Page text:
Graham Reid | | 2 min read
Like his peer Richard Thompson, with whom he sometimes recorded, Scottish singer-songwriter and guitarist Martyn came from a folk background in the mid 60s then incorporate rock gestures into his playing.
Unlike Thompson however he also explored jazz deeply and so his guitar playing has a kind of free-ranging, adventurous sound that is rare.
Again like Thompson though he worked with his wife (in Martyn's case, Beverley) and also went through a traumatic and very public break-up, for the Martyns it came in the late Seventies at which time he was creating his most experimental work: Solid Air in '73 was exceptional, One World four years later captured him extending himself even futher using innovative guitar effects, but also was clearly the work of a man woozy on drugs.
Hard though it may be to believe now, Phil Collins was a pretty hip character at the time and -- also separating from his partner -- got into the studio with Martyn for this emotionally intense album of naked pain and exceptional music.
With Collins on drums, they hooked in bassist John Giblin (of Collins' Brand X jazz outfit) and Tommy Eyre on keyboards.
Remarkably they were somewhat business-like sessions (the dope and despair had all come previously or was confined to downtime) but Martyn, always a gruff singer, reached deep inside himself to deal with his demons, loss and impending divorce.
There are songs of great beauty here however (Sweet Little Mystery is sad beyond compare), the arrangements are sensitive, and it is the sound of heart breaking.
It proved too dark and deep for Island Record's boss Chris Blackwell however -- a great supporter of Martyn -- who shelved it for a year thinking it too depressing. With Collins on hand he'd expected Martyn to deliver some thing a little more . . . well at least commercial, if not upbeat.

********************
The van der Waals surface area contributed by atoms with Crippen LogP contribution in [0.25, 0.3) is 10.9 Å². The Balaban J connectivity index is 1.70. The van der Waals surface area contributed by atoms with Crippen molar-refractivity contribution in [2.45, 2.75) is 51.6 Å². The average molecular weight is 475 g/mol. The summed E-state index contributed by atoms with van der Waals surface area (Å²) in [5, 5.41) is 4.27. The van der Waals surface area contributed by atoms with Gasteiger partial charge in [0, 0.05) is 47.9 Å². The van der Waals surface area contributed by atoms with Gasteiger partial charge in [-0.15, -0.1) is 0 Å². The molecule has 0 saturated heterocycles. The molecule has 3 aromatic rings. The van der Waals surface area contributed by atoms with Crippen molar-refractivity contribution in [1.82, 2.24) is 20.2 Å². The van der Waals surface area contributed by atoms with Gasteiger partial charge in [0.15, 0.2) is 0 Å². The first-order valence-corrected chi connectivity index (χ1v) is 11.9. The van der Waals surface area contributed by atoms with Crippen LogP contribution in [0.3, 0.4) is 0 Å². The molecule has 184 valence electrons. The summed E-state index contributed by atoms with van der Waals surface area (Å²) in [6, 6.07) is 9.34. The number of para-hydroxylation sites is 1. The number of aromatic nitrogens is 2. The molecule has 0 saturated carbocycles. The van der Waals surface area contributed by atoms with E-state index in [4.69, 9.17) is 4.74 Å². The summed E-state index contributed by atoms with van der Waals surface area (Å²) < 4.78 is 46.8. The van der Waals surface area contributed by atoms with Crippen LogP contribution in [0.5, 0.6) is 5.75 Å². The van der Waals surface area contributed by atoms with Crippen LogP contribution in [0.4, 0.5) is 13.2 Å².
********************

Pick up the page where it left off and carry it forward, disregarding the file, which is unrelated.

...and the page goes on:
As a collection of songs about a man in pain and at a point of desperation it is something darkly beautiful. "Baby please come home" has never sounded so bare and the plea from a heart exposed.
If all this sounds too bleak know this however, Martyn's mercurial guitar playing lifts this everywhere and as Melody Maker said at the time, "the blending of Martyn's voice and guitar, John Giblin's beautiful bass and Phil Collins immaculate drumming is simply breathtaking".
It peaked at 54 on the British charts and dropped off after two weeks.
A hit album this was never going to be, but it stands as remarkable document and is full of naked emotion and sublime music.
The 2007 reissue in a Deluxe Edition comes with previously unreleased tracks at the end of the remastered original album and another disc of outtakes of songs not on the album, some first versions of album tracks (including a raw treatment of the reggae classic Johnny Too Bad, which later appears in new dub mix) and other material.
Spectral guitar work is scattered throughout, and you guess only the 40-minute limitation of vinyl meant some of these unrleased gems had to be simply put aside.